• 2 tablespoons each tarragon and chives and half a tablespoon of freshly squeezed lemon juice
  • 2 tablespoons each sun dried tomato, roasted garlic and finely grated parmigiano
  • 2 tablespoons each roasted garlic, fresh rosemary, thyme and basil 
  • 2 tablespoons each hot pepper seeds, parmigiano and roasted garlic
(To roast garlic, wrap several bulbs in foil and bake in a 375F oven for 20 minutes.  Freeze unused portions for other dishes.)

Keep refrigerated and slice roll just before serving.  On hottest summer days when eating al fresco, cut, rewrap and place in freezer half an hour before dinner. Try these combinations or create your own.  Let your taste buds guide you...and say arrivederci, ciao, ciao to unwanted crumbs in your butter dish.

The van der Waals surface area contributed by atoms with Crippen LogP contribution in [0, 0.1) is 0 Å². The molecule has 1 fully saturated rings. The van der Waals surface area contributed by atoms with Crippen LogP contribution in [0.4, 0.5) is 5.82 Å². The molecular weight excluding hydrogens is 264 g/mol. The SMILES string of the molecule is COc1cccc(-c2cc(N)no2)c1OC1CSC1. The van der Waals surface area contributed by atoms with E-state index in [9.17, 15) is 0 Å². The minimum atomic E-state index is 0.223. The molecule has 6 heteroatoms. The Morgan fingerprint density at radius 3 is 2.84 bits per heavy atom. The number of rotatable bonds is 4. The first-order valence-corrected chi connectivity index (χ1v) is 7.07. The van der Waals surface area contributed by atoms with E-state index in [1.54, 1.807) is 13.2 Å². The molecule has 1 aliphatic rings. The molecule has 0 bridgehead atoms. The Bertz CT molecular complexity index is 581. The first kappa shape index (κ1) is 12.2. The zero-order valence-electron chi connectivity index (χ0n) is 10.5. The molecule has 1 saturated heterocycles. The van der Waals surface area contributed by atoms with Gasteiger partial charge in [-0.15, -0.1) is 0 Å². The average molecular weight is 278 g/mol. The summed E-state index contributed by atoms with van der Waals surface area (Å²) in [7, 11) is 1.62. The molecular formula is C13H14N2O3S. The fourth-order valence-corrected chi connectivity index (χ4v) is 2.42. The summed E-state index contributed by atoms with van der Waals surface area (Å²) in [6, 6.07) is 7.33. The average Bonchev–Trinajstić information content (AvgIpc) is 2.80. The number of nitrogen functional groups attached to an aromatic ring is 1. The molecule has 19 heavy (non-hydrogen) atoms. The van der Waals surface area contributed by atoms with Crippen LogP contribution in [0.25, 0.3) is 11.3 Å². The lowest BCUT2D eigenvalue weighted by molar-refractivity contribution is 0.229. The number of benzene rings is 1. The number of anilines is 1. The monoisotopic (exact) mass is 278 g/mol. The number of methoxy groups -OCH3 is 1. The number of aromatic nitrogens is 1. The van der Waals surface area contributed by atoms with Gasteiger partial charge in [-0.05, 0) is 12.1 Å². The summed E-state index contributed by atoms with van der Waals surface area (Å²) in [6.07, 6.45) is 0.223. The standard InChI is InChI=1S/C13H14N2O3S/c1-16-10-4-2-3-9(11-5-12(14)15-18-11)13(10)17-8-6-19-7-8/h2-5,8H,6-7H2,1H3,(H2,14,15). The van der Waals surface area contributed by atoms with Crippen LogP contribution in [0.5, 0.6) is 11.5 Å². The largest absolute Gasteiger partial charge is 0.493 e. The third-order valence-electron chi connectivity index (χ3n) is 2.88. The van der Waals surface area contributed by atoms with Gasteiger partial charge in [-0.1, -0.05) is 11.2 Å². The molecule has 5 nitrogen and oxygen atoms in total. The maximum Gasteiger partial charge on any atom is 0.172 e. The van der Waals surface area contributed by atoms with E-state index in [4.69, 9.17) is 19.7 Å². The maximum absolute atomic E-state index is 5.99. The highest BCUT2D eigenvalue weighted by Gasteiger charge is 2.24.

I'm taking a break to work in my garden for the next couple of weeks. I hope you're enjoying your summer. I look forward to "seeing" you again soon.

Tuesday, 26 July 2011

And now for something completely different

Chickpea salad with ricotta salata and sun-dried tomatoes

I woke up to a rainy day today and it felt great.    The heat we had this past week was distracting.   It had been too hot to cook inside and too hot to cook outside.  Too hot to breathe just about.  I'm not complaining.  I'm just saying, it was soooo nice to have a cool, rainy morning.  Extreme heat meant green salads have ruled at our house.  They're refreshing, nutritious, and easily digestible-- an absolute must--  especially when the air conditioning can't even take the edge off hot-as-pepper temperatures.  But it's time for a change-- at least until the next deep heat sets in.